I recently did a Java course (1 week crash course), and we covered some binary mathematics.
This unary ~ operator (tilde I think it's called?) was explained to us thus:
It inverts the bit pattern turning every "0" into a "1" and every "1" into a "0". e.g. There are 8 bits to a byte. If you have the following byte: 00000000 the inverted value would change to become 11111111.
The above explanation is clear and concise, and totally makes sense to me. Until, that is, I try to implement it.
byte x = 3; byte y = 5; System.out.println(~x); System.out.println(~y);
The output is:
I'm very confused about how this happens.
If +3 in binary is 11, then the inversion of this would be 00, which clearly isn't -3.
But as there are 8 bits in a byte, then shouldn't the binary representation of +3 be written as 00000011?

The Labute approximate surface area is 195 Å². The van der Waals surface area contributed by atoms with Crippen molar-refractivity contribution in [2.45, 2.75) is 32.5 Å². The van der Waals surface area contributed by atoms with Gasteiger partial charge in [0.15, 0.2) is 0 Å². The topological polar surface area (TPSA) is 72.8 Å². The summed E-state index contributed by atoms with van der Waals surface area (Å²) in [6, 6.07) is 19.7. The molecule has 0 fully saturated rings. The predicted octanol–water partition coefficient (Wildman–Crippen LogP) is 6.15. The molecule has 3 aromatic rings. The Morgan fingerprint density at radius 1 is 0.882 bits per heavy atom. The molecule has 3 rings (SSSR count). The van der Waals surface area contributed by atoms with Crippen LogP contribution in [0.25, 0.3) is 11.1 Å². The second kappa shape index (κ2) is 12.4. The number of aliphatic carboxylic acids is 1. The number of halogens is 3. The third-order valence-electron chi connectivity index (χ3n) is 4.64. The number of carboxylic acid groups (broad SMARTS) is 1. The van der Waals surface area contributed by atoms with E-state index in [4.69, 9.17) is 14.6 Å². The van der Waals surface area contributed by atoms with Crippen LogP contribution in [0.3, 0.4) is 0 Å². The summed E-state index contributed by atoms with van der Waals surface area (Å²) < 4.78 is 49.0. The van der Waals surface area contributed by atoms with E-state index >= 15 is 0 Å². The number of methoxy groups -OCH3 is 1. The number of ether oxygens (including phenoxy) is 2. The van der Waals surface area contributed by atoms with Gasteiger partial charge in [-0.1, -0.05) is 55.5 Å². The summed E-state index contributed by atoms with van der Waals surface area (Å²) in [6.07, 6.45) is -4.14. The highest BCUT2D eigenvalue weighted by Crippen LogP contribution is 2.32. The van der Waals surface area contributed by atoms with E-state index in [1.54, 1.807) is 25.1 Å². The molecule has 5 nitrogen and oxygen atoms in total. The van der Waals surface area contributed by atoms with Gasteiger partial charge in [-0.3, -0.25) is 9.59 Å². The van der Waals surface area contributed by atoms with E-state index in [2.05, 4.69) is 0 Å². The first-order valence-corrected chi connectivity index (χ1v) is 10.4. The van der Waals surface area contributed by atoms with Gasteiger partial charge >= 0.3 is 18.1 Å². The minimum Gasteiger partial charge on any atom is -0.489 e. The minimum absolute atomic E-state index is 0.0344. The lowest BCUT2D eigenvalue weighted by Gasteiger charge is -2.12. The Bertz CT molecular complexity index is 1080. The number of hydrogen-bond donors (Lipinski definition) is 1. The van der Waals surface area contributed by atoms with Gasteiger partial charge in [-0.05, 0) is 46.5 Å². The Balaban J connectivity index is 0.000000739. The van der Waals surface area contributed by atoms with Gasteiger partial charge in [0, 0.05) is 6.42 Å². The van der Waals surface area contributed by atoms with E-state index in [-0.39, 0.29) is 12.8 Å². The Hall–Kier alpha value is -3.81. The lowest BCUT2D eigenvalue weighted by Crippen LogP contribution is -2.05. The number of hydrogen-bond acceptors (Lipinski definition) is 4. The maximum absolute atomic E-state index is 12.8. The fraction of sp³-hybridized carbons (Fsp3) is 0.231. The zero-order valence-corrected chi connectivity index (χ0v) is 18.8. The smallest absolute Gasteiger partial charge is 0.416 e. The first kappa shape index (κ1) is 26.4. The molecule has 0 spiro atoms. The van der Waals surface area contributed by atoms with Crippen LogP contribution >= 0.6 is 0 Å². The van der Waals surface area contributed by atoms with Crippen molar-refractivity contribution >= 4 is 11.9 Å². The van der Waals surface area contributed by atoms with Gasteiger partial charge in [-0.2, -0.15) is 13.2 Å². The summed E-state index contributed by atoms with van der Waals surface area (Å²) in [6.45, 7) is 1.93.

Which would invert to become 11111100. Converted back to decimal value this would be 252. If however you write the +3 as 011, then it does indeed convert to 100, which is +4, but then how do you know it's a negative number?
How about if you try 0011, which converts to 1100, which if you use the first bit as a sign, then it does indeed become -4.
Ah - so at this point I thought I was getting somewhere.
But then I got to the second value of y = 5.
How do we write this? Using the same logic, +5 converts to binary 0101, which inverts to 1010.
And it's around now that I'm horribly confused. This looks to represent either a signed value of -2, or an unsigned value of +10 decimal? Neither of which are the -6 I'm getting printed out.
Again, if I increase the length up to the 8 digits of a byte, +5 is 00000101, which inverted becomes 11111010. And I really can't find a way to turn this into -6.
Does anyone out there understand this, as I have no idea what is happening here and the more numbers I print out the more confused I become.
Google doesn't seem to come up with anything much on this - maybe it doesn't like looking at little operator signs.. :-(